On the distillate fuel front the Nymex HO contract increased even as distillate fuel inventories increased modestly with US distillate fuel exports flat on the week. The spot Nymex HO contract increased by 2.17% or $0.0677/gal. Gasoline prices increased on the week even as gasoline stocks increased strongly (for the third week in a row) and much more that the expectations. The spot Nymex gasoline price increased by 2.08% or $0.0605/gal this past week.
On the week Nat Gas futures were relatively steady even as the winter has still not arrived in most regions of the US. Nat Gas futures declined by only 0.88% or $0.022/mmbtu after falling strongly the previous week. In the midst of an increased level of volatility in most risk asset markets Nat Gas futures have been trading in a relatively tight trading range since yesterday's very bearish weekly inventory report or about the most bearish inventory report since the winter heating season began. Seemingly orchestrated comments by Chesapeake officials about the possibility of cutting additional production (over and above what they have cut so far) seemed to be enough to serve notice to the short sellers that they may begin the process of supporting the price of Nat Gas. It certainly seems like a page out of the playbook of OPEC who for years tried to jawbone the market higher (mostly unsuccessfully) only to recognize that talk only does not do the trick it must be followed by significant cuts as we last saw when oil prices were collapsing back in the fourth quarter of 2008. So far talk of cuts has been mostly talk with actual announced cuts amounting to less than 1% of total production so far. That said it has been enough (so far) to prevent a major sell-off after yesterday's extremely bearish fundamental snapshot...but for how long!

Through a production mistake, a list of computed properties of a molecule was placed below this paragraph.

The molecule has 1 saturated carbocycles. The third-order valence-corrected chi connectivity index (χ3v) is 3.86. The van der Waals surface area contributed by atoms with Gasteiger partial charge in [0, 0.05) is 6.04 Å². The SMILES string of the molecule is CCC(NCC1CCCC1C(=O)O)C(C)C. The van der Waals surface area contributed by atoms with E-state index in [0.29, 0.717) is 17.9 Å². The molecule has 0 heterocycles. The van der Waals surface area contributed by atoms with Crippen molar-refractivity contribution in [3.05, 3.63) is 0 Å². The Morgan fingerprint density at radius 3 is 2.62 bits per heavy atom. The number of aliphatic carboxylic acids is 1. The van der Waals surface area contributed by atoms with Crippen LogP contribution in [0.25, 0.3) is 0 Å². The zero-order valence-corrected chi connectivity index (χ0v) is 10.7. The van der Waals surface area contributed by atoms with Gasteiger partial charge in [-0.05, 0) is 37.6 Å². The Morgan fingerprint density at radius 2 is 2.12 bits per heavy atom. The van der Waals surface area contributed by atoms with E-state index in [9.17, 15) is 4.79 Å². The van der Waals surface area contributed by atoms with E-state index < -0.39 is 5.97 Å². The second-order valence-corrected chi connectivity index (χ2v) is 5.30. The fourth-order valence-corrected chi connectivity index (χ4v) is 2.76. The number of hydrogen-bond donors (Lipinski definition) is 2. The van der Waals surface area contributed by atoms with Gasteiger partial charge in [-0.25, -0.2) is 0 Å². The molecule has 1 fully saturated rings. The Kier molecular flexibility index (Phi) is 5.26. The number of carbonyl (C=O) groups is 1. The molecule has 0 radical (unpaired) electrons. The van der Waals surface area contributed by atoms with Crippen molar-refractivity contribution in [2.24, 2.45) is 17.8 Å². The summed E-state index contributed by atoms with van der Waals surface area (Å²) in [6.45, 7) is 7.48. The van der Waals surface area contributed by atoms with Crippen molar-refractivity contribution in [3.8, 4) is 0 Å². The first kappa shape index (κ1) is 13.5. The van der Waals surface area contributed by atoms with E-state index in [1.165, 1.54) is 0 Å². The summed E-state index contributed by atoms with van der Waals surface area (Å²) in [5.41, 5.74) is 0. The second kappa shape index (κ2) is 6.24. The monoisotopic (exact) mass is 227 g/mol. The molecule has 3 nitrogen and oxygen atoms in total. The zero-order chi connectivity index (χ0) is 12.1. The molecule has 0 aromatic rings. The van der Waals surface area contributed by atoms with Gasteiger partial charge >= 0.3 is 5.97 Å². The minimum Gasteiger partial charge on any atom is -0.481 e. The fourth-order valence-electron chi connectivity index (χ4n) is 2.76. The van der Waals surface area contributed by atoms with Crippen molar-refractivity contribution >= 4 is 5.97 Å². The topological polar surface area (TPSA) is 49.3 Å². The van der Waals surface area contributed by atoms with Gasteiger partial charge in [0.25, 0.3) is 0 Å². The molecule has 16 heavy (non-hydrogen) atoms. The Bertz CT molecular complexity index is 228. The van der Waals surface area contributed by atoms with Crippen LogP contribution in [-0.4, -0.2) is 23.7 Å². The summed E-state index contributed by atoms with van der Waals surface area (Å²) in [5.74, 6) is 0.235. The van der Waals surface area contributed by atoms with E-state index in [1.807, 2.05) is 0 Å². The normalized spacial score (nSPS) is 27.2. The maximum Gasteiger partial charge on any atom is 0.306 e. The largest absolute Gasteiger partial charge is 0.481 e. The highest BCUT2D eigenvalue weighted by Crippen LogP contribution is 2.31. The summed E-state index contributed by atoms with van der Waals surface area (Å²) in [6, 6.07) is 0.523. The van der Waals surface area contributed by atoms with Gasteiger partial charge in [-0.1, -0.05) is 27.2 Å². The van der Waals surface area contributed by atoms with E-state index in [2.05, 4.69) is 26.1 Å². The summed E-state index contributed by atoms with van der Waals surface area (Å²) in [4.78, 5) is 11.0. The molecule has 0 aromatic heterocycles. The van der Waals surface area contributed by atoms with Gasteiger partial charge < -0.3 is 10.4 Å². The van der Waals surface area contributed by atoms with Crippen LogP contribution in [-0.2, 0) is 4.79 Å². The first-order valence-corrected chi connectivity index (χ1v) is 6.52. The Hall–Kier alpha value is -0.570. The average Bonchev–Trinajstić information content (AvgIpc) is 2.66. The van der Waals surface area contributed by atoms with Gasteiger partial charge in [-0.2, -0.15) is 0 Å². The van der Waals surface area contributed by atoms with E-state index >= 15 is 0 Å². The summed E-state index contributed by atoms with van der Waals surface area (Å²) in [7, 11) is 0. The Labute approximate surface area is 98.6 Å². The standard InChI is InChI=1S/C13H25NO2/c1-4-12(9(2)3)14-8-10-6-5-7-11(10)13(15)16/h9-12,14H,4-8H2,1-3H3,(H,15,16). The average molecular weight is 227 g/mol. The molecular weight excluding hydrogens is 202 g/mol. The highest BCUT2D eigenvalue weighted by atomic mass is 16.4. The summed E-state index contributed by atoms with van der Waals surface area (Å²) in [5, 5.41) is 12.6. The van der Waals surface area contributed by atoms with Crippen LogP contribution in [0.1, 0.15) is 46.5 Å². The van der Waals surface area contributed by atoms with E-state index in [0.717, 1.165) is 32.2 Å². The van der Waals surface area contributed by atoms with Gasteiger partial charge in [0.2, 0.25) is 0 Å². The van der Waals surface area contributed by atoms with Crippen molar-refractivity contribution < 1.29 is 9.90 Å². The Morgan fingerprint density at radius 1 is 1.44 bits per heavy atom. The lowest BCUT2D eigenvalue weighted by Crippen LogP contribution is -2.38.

On the financial front equity markets around the world ended mixed and breaking the five week winning streak. Fear of contagion coming from the southern EU member countries... is still a huge concern in the financial markets but did ease a tad as the week progressed (however the sentiment is changing a bit as a Greek deal is now in place). Global equity values decreased as shown in the EMI Global Equity Index table below. The EMI Index lost 1.1% on the week. Over the last week the Index lost ground even as the euro increased modestly as did the US dollar. Last week the global equity markets were a neutral price driver for oil and most commodity prices.
WTI is still trading above its intermediate support level even with the downside correction last week and recovery so far overnight. Brent has also breached its resistance level with a path that could possibly take it to the $118/bbl level. But as with WTI Brent was also in the midst of a modest downward correction pattern. I am keeping my view at cautiously bullish but raising the caution flag that the market is becoming is still susceptible to a modest round of profit taking selling in the short term...which hit the complex last week. I am still keeping my view at neutral and bias at bearish as once again there is not much supportive indications that Nat Gas is likely to embark on a major short covering rally anytime soon. The surplus is still building in inventory versus both last year and the five year average is going to get harder and harder to work off even it gets cold over a major portion of the US and as such for the medium to longer term I am still very skeptical as to whether NG will be able to muster a sustained upside rally over and above a short covering rally.
Currently markets are mostly higher as shown in the following table.
Best regards, Dominick A. Chirichella firstname.lastname@example.org Follow my intraday comments on Twitter @dacenergy.